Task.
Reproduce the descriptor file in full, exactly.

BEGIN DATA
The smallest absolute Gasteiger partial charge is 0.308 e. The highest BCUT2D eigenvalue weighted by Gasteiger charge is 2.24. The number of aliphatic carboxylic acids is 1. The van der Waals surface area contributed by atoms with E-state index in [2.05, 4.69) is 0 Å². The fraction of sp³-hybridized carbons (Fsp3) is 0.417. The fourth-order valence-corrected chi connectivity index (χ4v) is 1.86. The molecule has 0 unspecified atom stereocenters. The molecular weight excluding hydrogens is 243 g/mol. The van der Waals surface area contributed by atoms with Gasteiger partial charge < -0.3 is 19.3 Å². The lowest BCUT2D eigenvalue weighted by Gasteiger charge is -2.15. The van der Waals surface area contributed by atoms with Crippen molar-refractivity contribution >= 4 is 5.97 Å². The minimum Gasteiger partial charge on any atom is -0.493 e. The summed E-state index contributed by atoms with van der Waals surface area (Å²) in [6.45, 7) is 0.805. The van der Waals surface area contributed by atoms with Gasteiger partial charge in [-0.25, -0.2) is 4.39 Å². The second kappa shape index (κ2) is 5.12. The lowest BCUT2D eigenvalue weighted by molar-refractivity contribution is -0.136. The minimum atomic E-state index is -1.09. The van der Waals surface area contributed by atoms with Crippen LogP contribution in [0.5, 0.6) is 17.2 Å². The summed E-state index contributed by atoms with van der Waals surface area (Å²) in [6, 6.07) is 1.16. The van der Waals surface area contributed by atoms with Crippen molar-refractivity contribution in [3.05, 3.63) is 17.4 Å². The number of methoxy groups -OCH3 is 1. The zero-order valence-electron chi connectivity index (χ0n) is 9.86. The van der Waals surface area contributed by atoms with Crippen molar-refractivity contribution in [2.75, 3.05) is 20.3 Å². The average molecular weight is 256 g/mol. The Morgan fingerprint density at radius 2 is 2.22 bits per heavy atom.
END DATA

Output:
The smallest absolute Gasteiger partial charge is 0.308 e. The highest BCUT2D eigenvalue weighted by Gasteiger charge is 2.24. The number of aliphatic carboxylic acids is 1. The van der Waals surface area contributed by atoms with E-state index in [2.05, 4.69) is 0 Å². The fraction of sp³-hybridized carbons (Fsp3) is 0.417. The fourth-order valence-corrected chi connectivity index (χ4v) is 1.86. The molecule has 0 unspecified atom stereocenters. The molecular weight excluding hydrogens is 243 g/mol. The van der Waals surface area contributed by atoms with Gasteiger partial charge < -0.3 is 19.3 Å². The lowest BCUT2D eigenvalue weighted by Gasteiger charge is -2.15. The van der Waals surface area contributed by atoms with Crippen molar-refractivity contribution >= 4 is 5.97 Å². The minimum Gasteiger partial charge on any atom is -0.493 e. The summed E-state index contributed by atoms with van der Waals surface area (Å²) in [6.45, 7) is 0.805. The van der Waals surface area contributed by atoms with Gasteiger partial charge in [-0.25, -0.2) is 4.39 Å². The second kappa shape index (κ2) is 5.12. The lowest BCUT2D eigenvalue weighted by molar-refractivity contribution is -0.136. The minimum atomic E-state index is -1.09. The van der Waals surface area contributed by atoms with Crippen LogP contribution in [0.5, 0.6) is 17.2 Å². The summed E-state index contributed by atoms with van der Waals surface area (Å²) in [6, 6.07) is 1.16. The van der Waals surface area contributed by atoms with Crippen molar-refractivity contribution in [3.05, 3.63) is 17.4 Å². The number of methoxy groups -OCH3 is 1. The zero-order valence-electron chi connectivity index (χ0n) is 9.86. The van der Waals surface area contributed by atoms with Crippen molar-refractivity contribution in [2.75, 3.05) is 20.3 Å². The average molecular weight is 256 g/mol. The Morgan fingerprint density at radius 2 is 2.22 bits per heavy atom.